Total £28.9M


The norfolk response
The Norfolk Response

  • Phased contract approach for residual waste treatment

  • Phase 1 90,000 -150,000 tpa

    to meet 2010 target

  • Phase 2 up to approx 400,000 tpa to meet 2013/2020 targets

  • Not site or technology specific


Treatment contracts must be
Treatment Contracts Must Be:

  • Affordable to the people of Norfolk

  • Deliverable with regards to technology and planning

  • Flexible and adaptable over time

  • Justifiable in terms of environmental

    performance - the BPEO

  • Compatible with recycling targets


Phase 1 contract a
Phase 1 - ‘Contract A’

  • Contract A for 90,000 -150,000 tpa

  • Aim - 2010 Landfill Directive target

  • Public Private Partnership

  • 10%+ recycling of residual waste

  • 67%+ recovery of residual waste

  • Award contract 2006 for 25 years

  • Plant operational 2009/10


Phase 2
Phase 2

  • For up to approx 400,000tpa

  • Aim - 2013/2020 targets

  • Private Finance Initiative contract?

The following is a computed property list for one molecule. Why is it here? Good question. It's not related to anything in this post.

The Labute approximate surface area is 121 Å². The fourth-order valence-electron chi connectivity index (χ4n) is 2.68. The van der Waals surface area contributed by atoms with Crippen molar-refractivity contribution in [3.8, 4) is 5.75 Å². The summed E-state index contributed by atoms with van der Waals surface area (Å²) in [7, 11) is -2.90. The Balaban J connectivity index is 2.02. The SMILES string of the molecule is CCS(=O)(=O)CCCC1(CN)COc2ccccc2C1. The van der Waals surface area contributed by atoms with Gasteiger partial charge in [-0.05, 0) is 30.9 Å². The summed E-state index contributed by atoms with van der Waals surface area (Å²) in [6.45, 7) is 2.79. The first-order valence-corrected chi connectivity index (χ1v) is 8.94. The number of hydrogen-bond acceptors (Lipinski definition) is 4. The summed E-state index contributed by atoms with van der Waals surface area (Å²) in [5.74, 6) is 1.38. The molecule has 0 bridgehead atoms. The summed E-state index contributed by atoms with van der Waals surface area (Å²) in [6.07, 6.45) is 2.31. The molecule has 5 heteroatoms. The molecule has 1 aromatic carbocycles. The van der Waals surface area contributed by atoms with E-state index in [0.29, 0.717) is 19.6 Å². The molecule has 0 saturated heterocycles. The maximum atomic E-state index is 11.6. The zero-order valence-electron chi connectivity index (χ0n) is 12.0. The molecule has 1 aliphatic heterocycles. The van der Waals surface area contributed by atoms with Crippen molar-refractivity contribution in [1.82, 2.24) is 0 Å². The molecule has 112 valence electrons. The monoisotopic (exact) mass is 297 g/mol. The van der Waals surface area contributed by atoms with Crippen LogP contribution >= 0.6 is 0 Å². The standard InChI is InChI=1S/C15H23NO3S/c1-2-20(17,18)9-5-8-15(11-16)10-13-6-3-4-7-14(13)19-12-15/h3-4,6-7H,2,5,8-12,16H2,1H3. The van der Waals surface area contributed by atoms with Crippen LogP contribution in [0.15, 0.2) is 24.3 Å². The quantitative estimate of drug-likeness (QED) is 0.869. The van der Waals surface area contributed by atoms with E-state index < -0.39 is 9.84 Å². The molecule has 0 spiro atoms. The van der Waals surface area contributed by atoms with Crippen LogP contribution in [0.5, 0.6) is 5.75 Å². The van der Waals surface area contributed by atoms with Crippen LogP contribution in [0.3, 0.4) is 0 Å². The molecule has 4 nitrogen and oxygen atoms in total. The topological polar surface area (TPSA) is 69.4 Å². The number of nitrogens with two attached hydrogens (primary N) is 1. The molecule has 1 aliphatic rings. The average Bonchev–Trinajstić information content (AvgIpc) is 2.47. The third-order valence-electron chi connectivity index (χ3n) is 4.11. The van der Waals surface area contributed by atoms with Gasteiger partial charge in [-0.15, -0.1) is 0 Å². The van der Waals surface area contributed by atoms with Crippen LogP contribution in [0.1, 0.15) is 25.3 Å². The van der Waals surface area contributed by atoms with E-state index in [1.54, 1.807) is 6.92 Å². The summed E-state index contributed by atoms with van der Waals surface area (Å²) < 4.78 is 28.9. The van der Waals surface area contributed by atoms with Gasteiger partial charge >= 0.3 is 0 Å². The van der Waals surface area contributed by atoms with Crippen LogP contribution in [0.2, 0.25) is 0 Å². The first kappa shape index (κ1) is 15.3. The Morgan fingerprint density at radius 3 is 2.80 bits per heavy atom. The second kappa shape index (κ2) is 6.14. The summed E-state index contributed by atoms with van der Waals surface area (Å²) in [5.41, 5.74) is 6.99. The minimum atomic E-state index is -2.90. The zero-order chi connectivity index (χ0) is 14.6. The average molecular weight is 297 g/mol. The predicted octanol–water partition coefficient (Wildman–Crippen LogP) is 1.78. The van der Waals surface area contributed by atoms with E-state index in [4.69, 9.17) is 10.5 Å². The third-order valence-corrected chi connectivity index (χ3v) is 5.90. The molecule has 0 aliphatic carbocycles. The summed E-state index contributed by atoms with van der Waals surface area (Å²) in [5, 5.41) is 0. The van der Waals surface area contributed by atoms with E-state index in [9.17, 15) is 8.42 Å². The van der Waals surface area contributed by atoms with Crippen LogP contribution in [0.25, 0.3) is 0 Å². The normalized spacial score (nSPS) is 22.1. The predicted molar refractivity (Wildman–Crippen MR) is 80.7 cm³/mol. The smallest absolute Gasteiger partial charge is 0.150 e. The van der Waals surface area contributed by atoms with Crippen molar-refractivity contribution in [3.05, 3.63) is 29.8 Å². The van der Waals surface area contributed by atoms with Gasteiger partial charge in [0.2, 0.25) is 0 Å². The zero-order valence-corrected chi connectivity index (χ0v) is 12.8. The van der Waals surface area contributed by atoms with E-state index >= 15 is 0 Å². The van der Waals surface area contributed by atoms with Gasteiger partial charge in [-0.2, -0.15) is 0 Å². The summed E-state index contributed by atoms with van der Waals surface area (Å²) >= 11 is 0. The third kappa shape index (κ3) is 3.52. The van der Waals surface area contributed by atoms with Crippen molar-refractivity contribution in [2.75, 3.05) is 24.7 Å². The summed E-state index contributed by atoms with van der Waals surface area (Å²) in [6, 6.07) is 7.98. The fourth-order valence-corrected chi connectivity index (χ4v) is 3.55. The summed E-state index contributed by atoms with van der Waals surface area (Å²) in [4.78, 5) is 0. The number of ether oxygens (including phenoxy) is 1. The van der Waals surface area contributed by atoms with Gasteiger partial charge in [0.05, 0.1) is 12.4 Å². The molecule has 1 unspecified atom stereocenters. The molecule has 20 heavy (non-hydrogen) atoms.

• 30%+ recycling of residual waste?

  • 67%+ recovery of residual waste?

  • Award contract 2007/08 for 25 years?

  • Plant operational 2010+?


Residual waste treatment technologies
Residual Waste Treatment Technologies

  • Mechanical Biological Treatment

  • Energy from Waste

  • Anaerobic Digestion

  • Pyrolysis / Gasification / Plasma Arc / Vitrification (ATT)

  • Mechanical Heat Treatment

  • ‘New’ technologies?


Examples of msw treatment
Examples of MSW Treatment

  • Demonstration plants - Defra

  • MBT and Anaerobic Digestion - Leicester

  • EfW - Hampshire, Lincolnshire, Kent

  • Gasification/Pyrolysis - Bristol

  • Europe - extensive examples


Where to find more information
Where to find more information

  • Waste Technology Data Centre run by the Environment Agency: